Squad Member Hit by Major Investigation – Cori Bush Accused of “Big Money” Violation
By Ben Dutka|March 15, 2023
Squad Member Hit by Major Investigation – Cori Bush Accused of “Big Money” Violation

Americans are becoming increasingly concerned with a recent phenomenon: politicians getting rich in very short spans of time.

Now we’re hearing numerous reports of ethics complaints and violations, as some of America’s highest-ranking elected officials are under scrutiny for lining their pockets — and the pockets of friends and family.

And for the second time, one of the “Squad” is accused of a major violation.

Missouri Democrat Cori Bush is no stranger to Federal Election Commission (FEC) complaints, as she has been under fire before. She now faces a second FEC complaint, and with big money behind it.

It comes from the Committee to Defeat the President, a super PAC that stands up to President Joe Biden.

This complaint says Bush paid her new husband, Cortney Merritts, $60,000 for security last year. Except there’s one problem: Merritts doesn’t have any license to do this in the congresswoman’s district.

Said committee chairman Ted Harvey (via Fox News):

If federal officials are willing to take a hard look at ‘AOC,’ they shouldn’t be giving a free pass to other corrupt Squad members.

In addition to breaking the law to bankroll her now-husband, Cori Bush has repeatedly misled constituents, claiming to be a voice for the voiceless despite primarily focusing on enriching herself and her family.

Harvey added that “Bush’s utter disregard for the law cannot be allowed stand,” and the committee will continue to take action against her.

In this case, Merritts collected the security checks without having any private security license in the city of St. Louis or St. Louis County. And the law says a license is required to perform security services.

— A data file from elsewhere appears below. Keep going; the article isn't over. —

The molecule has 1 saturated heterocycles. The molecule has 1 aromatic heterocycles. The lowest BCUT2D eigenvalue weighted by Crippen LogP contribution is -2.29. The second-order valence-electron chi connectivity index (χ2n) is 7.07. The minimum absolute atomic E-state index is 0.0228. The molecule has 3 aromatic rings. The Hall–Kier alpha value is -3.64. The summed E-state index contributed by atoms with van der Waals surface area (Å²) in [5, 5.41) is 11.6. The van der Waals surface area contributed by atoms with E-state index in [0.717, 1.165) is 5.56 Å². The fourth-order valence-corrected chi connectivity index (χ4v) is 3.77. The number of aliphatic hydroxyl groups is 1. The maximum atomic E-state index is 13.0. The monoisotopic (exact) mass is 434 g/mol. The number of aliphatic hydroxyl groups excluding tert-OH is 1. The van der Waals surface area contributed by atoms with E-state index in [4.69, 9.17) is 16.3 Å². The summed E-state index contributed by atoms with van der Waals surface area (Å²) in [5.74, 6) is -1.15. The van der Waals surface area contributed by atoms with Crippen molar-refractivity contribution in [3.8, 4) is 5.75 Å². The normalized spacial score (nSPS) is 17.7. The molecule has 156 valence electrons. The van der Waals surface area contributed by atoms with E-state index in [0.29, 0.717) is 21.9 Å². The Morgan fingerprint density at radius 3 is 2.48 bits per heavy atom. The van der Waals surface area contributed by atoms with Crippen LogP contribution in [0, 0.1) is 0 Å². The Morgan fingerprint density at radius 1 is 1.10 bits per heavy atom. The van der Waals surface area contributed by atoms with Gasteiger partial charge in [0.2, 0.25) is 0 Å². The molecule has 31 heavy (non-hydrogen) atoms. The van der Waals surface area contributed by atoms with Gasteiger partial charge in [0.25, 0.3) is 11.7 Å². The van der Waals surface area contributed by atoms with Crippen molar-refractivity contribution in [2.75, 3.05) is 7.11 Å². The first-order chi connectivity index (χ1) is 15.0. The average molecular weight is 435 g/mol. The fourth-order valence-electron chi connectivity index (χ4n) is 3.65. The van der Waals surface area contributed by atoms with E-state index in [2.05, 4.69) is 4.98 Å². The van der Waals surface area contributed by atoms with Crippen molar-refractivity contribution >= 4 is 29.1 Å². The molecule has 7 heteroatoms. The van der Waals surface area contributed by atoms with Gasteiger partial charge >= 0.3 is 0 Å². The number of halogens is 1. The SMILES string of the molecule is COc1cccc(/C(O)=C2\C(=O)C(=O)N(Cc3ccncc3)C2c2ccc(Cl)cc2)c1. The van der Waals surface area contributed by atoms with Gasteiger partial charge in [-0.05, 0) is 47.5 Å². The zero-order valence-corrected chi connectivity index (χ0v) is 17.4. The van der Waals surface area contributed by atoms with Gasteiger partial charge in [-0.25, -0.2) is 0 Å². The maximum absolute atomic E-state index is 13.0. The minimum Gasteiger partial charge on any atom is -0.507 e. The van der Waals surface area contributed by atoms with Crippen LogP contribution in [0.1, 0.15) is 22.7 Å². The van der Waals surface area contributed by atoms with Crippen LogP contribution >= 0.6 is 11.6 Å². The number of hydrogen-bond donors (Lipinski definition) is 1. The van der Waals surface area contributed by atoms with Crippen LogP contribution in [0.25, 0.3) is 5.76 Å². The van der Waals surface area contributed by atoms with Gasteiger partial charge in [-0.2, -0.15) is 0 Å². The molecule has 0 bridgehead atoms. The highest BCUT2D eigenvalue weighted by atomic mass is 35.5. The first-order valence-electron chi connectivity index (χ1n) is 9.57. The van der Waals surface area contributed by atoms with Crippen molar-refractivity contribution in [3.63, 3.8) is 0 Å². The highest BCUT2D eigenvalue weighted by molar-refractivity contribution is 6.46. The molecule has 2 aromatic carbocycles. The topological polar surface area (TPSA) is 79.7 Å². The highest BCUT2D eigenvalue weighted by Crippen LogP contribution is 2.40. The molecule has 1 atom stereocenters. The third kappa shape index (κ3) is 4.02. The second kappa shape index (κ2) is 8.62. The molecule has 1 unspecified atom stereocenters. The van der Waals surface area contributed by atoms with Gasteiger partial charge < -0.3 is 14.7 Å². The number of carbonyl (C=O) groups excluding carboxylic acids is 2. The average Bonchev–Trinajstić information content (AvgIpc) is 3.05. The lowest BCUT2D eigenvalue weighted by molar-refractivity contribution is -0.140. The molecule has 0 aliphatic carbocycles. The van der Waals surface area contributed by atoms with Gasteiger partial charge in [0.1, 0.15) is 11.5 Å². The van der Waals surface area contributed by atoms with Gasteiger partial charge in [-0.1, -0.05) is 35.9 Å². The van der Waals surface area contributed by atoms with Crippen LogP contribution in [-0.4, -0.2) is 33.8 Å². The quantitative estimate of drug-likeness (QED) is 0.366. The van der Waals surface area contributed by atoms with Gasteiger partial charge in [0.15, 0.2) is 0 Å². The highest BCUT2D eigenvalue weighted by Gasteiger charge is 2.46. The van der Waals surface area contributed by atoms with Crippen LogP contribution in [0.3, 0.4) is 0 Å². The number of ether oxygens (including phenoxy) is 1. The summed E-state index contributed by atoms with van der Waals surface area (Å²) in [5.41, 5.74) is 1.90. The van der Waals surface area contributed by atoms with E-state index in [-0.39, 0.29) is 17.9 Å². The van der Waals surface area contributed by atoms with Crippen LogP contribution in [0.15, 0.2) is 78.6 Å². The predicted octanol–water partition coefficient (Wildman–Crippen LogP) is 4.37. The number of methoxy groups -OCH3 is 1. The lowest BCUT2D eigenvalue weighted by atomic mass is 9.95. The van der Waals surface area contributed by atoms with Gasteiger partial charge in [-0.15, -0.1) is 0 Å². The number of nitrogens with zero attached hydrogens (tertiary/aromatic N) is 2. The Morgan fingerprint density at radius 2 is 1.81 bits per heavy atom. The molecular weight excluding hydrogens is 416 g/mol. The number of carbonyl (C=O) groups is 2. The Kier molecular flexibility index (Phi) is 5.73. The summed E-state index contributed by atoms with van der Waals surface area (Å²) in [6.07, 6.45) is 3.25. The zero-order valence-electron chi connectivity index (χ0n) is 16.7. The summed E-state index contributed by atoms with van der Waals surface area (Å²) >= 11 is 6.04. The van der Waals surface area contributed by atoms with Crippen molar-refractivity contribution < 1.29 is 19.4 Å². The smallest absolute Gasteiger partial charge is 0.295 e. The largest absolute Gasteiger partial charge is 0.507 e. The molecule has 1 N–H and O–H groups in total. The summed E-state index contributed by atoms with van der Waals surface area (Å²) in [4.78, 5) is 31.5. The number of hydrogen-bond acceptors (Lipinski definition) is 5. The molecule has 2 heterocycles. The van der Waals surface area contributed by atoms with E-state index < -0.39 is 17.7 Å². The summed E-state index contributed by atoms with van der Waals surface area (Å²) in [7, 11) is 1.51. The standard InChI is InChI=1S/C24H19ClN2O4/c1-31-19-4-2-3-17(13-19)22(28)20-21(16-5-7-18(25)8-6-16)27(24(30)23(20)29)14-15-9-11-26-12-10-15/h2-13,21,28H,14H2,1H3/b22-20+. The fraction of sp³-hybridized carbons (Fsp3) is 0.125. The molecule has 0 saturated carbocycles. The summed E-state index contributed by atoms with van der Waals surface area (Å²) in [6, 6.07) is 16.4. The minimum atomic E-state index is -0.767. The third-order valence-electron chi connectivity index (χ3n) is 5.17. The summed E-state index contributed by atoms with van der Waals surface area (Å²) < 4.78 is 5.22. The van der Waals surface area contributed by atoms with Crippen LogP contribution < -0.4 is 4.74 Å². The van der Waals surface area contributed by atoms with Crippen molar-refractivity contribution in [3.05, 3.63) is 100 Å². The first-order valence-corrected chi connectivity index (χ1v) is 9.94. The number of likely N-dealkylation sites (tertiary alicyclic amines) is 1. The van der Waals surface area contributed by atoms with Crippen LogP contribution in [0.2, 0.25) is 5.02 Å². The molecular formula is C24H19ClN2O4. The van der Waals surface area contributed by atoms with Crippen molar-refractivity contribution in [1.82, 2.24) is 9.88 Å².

If accurate, this would mean that Rep. Bush is guilty of using campaign funds for personal use, an unfortunately common accusation in the world of politics.

And again, this is the second complaint against the Democrat for the same reason. The Foundation for Accountability and Civic Trust (FACT) first filed a complaint back in March.

Said FACT executive director Kendra Arnold:

Any time a member of Congress puts someone with a close personal relationship on the campaign payroll, increased scrutiny is necessary to ensure the legal standard has been met, which, in this case, are that the payments were for ‘bona fide services at a fair market value.’

Both the fact that reportedly Bush’s husband isn’t licensed to provide security services for which he was paid, and that she was simultaneously paying large amounts to another company for the same services raise red flags that warrant an investigation by the FEC.

From Nancy Pelosi and her husband to multiple D.C. politicos accused of getting rich thanks to their position, U.S. citizens are asking more questions.

How many times have we heard of an elected official allegedly taking campaign funds and using them to better the lives of their family? How much money has been misused in this manner in recent years?

If America is going to regain any trust in politicians on either side, there needs to be more investigation and more accountability here.

Key Takeaways:

  • Democrat Rep. Cori Bush has been hit with a second FEC complaint.
  • She’s again being accused of using campaign funds for personal use. In this case, paying her husband for “security” when he doesn’t have a license.
  • Committee to Defeat the President chairman Ted Harvey said her “utter disregard for the law cannot be allowed to stand.”

Source: Fox News

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Ben Dutka
Ben S. Dutka is a journalist, writer and editor with over two decades of experience. He has worked with three newspapers and eight online publications, and he has also won a Connecticut short story contest entitled Art as Muse, Imaginary Realms. He has a penchant for writing, rowing, reading, video games, and Objectivism.
Ben S. Dutka is a journalist, writer and editor with over two decades of experience. He has worked with three newspapers and eight online publications, and he has also won a Connecticut short story contest entitled Art as Muse, Imaginary Realms. He has a penchant for writing, rowing, reading, video games, and Objectivism.
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